Skip to main content

Celebrating Dad DeValve's Life

As I briefly posted, my father-in-law went to his heavenly home on January 17, 2010. In the spring he began having shortness of breath and in the fall he was diagnosed with idiopathic pulmonary fibrosis. In layman's terms, idiopathic means they don't know exactly what caused it and they have no cure for it. Fibrosis is the hardening of something and pulmonary is the lungs. So his lungs were hardening, making it harder and harder for him to breathe. It is also a progressive disease meaning it will get worse and worse.

On Wednesday, January 13 he was unable to get out of bed due to breathing difficulties and a general feeling of being unwell. Mom took him to the emergency room and he was admitted to the hospital. The doctor said he might have pneumonia and was treating him with antibiotics as well as oxygen. On Thursday the 14th there was talk of him being able to go home on Friday. But Friday morning Mom called and said he had taken a turn for the worse and would we please come.

We were so sad when we walked in the hospital room. It was just really hard to take in that he was on a type of oxygen mask that suctioned to the face and it was obvious that he was very, very sick. Through the day he got no better, but he wasn't really worse. John's other brothers were called and the one who lived in Ohio decided to come right away, but he wouldn't be able to get there until late Saturday evening. Throughout the day family members came and went and we sang, prayed, and read Scripture.

On Saturday we talked briefly with the doctor and he did not give us any hope for Dad's recovery. The antibiotics were not doing anything and essentially the oxygen machine was breathing for him. Saturday evening he seemed much weaker and more uncomfortable. Jim and his family arrived in the evening and Daniel and Suzanne were able to talk to Dad on the phone. We spent more time singing to Dad and praying and reading the Bible. Saturday evening John and I were leaving so we could get Mom home to bed. I said good-night to Dad and he said, "I'll be ok." Then he was motioning at the clock (it was about 10 p.m.) so one of the grandsons said, "Is it past your bedtime, Papa?" and he nodded that it was! Then he motioned that the grandsons should put away their guitars. We were all laughing together as his sense of humor was still in tact!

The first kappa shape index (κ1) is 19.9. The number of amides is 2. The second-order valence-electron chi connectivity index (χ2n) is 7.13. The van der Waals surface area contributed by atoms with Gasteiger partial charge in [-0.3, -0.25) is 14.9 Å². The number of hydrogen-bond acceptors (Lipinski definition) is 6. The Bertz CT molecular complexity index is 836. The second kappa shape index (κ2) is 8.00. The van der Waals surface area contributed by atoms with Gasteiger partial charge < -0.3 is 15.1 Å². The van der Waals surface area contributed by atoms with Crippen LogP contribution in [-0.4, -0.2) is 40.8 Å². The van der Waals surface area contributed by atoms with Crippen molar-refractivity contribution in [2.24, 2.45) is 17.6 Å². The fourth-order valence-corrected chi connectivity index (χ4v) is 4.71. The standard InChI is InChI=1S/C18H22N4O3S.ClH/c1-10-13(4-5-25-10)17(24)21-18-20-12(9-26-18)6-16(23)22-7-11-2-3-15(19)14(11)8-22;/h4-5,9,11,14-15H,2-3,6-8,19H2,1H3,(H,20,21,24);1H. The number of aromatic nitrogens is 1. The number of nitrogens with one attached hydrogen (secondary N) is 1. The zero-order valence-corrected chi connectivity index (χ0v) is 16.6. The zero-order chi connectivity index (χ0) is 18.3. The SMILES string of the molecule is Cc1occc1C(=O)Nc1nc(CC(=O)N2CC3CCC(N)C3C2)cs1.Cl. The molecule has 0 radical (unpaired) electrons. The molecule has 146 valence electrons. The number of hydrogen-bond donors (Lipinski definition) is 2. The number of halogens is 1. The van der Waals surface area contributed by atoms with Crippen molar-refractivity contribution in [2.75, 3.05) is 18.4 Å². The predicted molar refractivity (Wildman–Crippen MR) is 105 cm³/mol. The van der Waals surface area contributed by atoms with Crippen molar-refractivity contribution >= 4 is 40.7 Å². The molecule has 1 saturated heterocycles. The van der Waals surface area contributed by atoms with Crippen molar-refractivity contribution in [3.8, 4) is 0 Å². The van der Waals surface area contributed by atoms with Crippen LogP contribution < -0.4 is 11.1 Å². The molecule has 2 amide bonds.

On Sunday the three sons who were present and their wives along with mom, met with the doctor. Dad had been very clear about no life-support and the doctor told us that the type of oxygen he was on, while non-intrusive like a breathing tube would be, was meant to be a short-term treatment to stabilize people. It was clear that it was time to say our good-byes to dad.

The hospital staff said nothing about us breaking the two-visitor-in-the-room rule as sixteen of us crowded into Dad's room. We called John's brother, Dave who lives in Oklahoma and he was able to talk to Dad. One of the pastors from Trinity Covenant Church came in and we had a church service together around Dad's bed, commending him to Jesus. Many of us then took his hand and told him good-bye. Then the nurse came in and switched his oxygen to a smaller type of mask and gave him a shot of morphine to make him more comfortable.

At that point Dad, who obviously knew everything that was going on, pushed the mask down off his nose and mouth and gave us what we've come to call the patriarchal blessing. He summoned his strength, raised his hands, and said:

"My prayer to God is that you all remain faithful to Him and serve Him and to consult Him in all your decisions.

He has His loving hands ready to forgive you, if you will repent and....(we missed some words here)

No matter whatever may happen, come hell or high water, He will carry you through and He will give you a glorious inheritance far, far better than anything on earth.

And with all your power, all your strength, all your might, you will rest in Him.

Beyond anything I could describe I will rest at His side both body, soul, mind, and spirit.

If you fall, He will forgive you. I pray you don't fall hard. I love each one of you and pray for each one of you every single day.

When you are driving, playing games, or fooling around, He is always there. He knows what you are thinking right now.

Let me go.

If you want me, Lord, I'm ready. Take me, Lord Jesus."

As soon as he began speaking we realized it was important. John grabbed a pen and started scribbling and across the room Caleb did the same. They were able to compare their notes and the above is what he said.

After bestowing his blessing on us, he showed no desire to put the mask back over his nose and mouth, so the nurse came in and gave him another shot of morphine so he would not feel the pain. She was such a good nurse and supportive of us all. She wept as she whispered to him what she was doing and said good-bye.

As Dad lay there breathing his last, we sang all his favorite songs. It was a comfort to us and I believe to him as well. We literally sang him on his way to heaven. An hour and a half later he entered eternity. When he quit breathing and his heart quit beating we sang the Doxology as sobs filled the room. On Friday and a bit on Saturday he had asked repeatedly for a cup of hot chocolate, but he couldn't eat or drink and breathe at the same time, so sadly we had to deny his requests. But after singing the Doxology, John prayed, giving Dad to Jesus and asking Him to please give him a cup of hot chocolate when He met him at heaven's gate.